I adore music. Always have. I need music in my life to refresh my soul and spirit so this year I want to be more intentional about turning it up! More dance parties with the littles. More “band practice” with our toddler instruments (or even playing my own guitar). And more filling my mind with thoughtful lyrics, get-under-your-skin melodies and good, groovin’ rhythm while actually sitting down just to listen every once-and-a-while. (I used to do that! So hard to imagine these days… but I think it’s possible!)

 

Like I said as I began this post – these are not new goals or resolutions for me. These are tools for building a better life that I already have in my belt (and I suspect that you do too). This year, I’m just determining to use them a little more.

Again, taking care of myself is not my right… but it certainly is my responsibility. And yours too.

Dear friends, how are you taking care of yourselves these days? Or—ahem—do you need to start?

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12 Comments

  • Reply Kate Baltrotsky 24 January 2013 at 11:34 pm

    Love it! I need to put on my to do list… send out ring sling package that has been sitting on my dresser to Mommyhood Memos… STAT!

  • Reply Katherine 25 January 2013 at 4:40 am

    I’m trying to do one thing at a time these days. No multi-tasking. (Because some people multitask well, but lately it just leaves me tired and frazzled).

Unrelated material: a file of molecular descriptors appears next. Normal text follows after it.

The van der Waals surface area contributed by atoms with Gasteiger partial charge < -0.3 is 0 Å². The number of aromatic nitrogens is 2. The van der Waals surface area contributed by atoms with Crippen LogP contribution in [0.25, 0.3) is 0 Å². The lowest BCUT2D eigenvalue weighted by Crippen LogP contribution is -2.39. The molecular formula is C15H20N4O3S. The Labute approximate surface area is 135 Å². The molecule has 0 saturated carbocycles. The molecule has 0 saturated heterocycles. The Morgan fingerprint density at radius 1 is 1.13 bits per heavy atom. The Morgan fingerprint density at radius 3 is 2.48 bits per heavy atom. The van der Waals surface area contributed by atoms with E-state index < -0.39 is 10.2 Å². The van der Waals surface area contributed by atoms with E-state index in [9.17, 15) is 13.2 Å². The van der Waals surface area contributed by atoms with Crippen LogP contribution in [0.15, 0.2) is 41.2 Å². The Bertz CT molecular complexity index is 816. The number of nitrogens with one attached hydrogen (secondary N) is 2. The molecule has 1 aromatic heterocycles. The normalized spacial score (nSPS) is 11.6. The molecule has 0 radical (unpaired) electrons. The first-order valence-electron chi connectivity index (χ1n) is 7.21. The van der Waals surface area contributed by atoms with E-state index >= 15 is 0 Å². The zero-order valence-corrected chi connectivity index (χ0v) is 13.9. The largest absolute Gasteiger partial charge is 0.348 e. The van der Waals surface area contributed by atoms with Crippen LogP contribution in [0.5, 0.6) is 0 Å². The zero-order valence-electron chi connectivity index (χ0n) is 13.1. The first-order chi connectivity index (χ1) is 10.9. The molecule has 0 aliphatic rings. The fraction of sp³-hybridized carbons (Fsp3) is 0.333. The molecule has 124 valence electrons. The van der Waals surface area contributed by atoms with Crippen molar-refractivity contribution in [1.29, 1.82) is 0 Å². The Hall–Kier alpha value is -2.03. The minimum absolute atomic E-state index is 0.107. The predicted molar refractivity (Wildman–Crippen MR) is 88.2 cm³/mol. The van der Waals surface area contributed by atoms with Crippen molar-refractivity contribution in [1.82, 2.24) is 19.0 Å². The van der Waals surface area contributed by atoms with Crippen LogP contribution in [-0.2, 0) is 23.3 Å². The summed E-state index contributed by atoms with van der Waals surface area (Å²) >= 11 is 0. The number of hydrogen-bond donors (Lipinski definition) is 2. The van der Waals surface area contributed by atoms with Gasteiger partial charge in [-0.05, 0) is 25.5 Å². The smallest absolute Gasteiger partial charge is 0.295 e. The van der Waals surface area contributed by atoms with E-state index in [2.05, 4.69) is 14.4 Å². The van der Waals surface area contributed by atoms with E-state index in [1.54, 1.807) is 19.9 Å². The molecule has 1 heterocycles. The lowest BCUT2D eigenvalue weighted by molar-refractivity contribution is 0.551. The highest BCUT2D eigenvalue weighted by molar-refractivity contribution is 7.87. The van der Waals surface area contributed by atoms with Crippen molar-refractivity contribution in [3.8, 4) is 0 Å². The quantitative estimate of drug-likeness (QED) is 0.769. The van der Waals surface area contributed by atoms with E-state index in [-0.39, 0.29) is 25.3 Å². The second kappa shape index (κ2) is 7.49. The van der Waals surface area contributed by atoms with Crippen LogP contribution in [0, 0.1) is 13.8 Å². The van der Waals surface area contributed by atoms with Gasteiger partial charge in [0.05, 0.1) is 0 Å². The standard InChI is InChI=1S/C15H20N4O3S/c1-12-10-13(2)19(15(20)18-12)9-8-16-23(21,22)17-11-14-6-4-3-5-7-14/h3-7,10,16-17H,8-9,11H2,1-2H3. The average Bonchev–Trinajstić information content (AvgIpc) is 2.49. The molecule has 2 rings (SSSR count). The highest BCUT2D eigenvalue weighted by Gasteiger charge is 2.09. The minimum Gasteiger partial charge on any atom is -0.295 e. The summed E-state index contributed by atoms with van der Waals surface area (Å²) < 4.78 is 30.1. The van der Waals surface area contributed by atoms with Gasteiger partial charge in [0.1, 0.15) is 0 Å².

That’s how I’m taking care of myself!
    Katherine recently posted..How “Let It Go” is GoingMy Profile

  • Reply Jennifer Burklow 25 January 2013 at 6:55 am

    I just had a daughter in October…my first little :) I’m so blessed that my husband & I were able to work it out so that I didn’t have to return to my job. Since I no longer work outside of the home, I fooled myself into thinking it didn’t matter what time I went to bed, because it didn’t matter what time I woke up in the morning. WRONG! I’m currently working on a better morning & evening routine, going to bed at a consistent time so I don’t feel like a sloth all day. It makes me feel better physically, I’m much more productive, & it helps a lot with a new baby at home to have some structure!
    Jennifer Burklow recently posted..Inauguration DayMy Profile

  • Reply Rochelle Dunsbergen 25 January 2013 at 11:37 am

    Yep, yep, yep. All 10 are so true. I am constantly reminded that I need to do this, but often struggle to identify how. This list is very helpful. Also, I’m curious how you will implement #9. For sure this is hard for me. I am the perfectionist procrastinator who somehow doesn’t want to structure my day too much but am realizing that is totally working against me with the kids and making me crazy (mini-meltdowns!) on a regular basis. So, I know I need to set some routines, but I don’t want it to be too rigid. I tend to be all or nothing so finding a good balance is a constant challenge for me.